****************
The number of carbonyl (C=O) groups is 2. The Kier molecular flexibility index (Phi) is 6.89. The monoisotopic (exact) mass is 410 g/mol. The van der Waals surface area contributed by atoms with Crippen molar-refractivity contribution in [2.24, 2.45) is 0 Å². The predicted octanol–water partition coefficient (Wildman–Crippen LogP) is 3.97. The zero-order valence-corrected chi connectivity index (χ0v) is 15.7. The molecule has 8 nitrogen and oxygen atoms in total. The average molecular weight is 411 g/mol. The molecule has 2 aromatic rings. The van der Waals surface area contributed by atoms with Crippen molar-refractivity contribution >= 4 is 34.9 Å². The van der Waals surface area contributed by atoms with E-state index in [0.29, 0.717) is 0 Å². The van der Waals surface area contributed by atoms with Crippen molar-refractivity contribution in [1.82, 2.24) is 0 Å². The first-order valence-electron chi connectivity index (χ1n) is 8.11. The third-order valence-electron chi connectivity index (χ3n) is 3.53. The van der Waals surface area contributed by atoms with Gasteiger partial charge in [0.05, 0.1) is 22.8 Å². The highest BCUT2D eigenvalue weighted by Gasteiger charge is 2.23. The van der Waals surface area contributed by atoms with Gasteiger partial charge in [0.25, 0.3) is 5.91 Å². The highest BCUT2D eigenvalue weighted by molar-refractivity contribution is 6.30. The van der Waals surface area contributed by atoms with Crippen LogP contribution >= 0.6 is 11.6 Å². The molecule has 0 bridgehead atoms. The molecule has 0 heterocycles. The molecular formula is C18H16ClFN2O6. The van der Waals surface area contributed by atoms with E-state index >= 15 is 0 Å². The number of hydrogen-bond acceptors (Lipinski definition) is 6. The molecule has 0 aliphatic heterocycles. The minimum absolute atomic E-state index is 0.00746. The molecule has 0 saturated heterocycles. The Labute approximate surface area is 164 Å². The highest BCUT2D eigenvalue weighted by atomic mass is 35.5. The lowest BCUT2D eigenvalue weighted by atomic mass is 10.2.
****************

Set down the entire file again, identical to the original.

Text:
The number of carbonyl (C=O) groups is 2. The Kier molecular flexibility index (Phi) is 6.89. The monoisotopic (exact) mass is 410 g/mol. The van der Waals surface area contributed by atoms with Crippen molar-refractivity contribution in [2.24, 2.45) is 0 Å². The predicted octanol–water partition coefficient (Wildman–Crippen LogP) is 3.97. The zero-order valence-corrected chi connectivity index (χ0v) is 15.7. The molecule has 8 nitrogen and oxygen atoms in total. The average molecular weight is 411 g/mol. The molecule has 2 aromatic rings. The van der Waals surface area contributed by atoms with Crippen molar-refractivity contribution >= 4 is 34.9 Å². The van der Waals surface area contributed by atoms with E-state index in [0.29, 0.717) is 0 Å². The van der Waals surface area contributed by atoms with Crippen molar-refractivity contribution in [1.82, 2.24) is 0 Å². The first-order valence-electron chi connectivity index (χ1n) is 8.11. The third-order valence-electron chi connectivity index (χ3n) is 3.53. The van der Waals surface area contributed by atoms with Gasteiger partial charge in [0.05, 0.1) is 22.8 Å². The highest BCUT2D eigenvalue weighted by Gasteiger charge is 2.23. The van der Waals surface area contributed by atoms with Gasteiger partial charge in [0.25, 0.3) is 5.91 Å². The highest BCUT2D eigenvalue weighted by molar-refractivity contribution is 6.30. The van der Waals surface area contributed by atoms with Crippen LogP contribution >= 0.6 is 11.6 Å². The molecule has 0 bridgehead atoms. The molecule has 0 heterocycles. The molecular formula is C18H16ClFN2O6. The van der Waals surface area contributed by atoms with E-state index >= 15 is 0 Å². The number of hydrogen-bond acceptors (Lipinski definition) is 6. The molecule has 0 aliphatic heterocycles. The minimum absolute atomic E-state index is 0.00746. The molecule has 0 saturated heterocycles. The Labute approximate surface area is 164 Å². The highest BCUT2D eigenvalue weighted by atomic mass is 35.5. The lowest BCUT2D eigenvalue weighted by atomic mass is 10.2.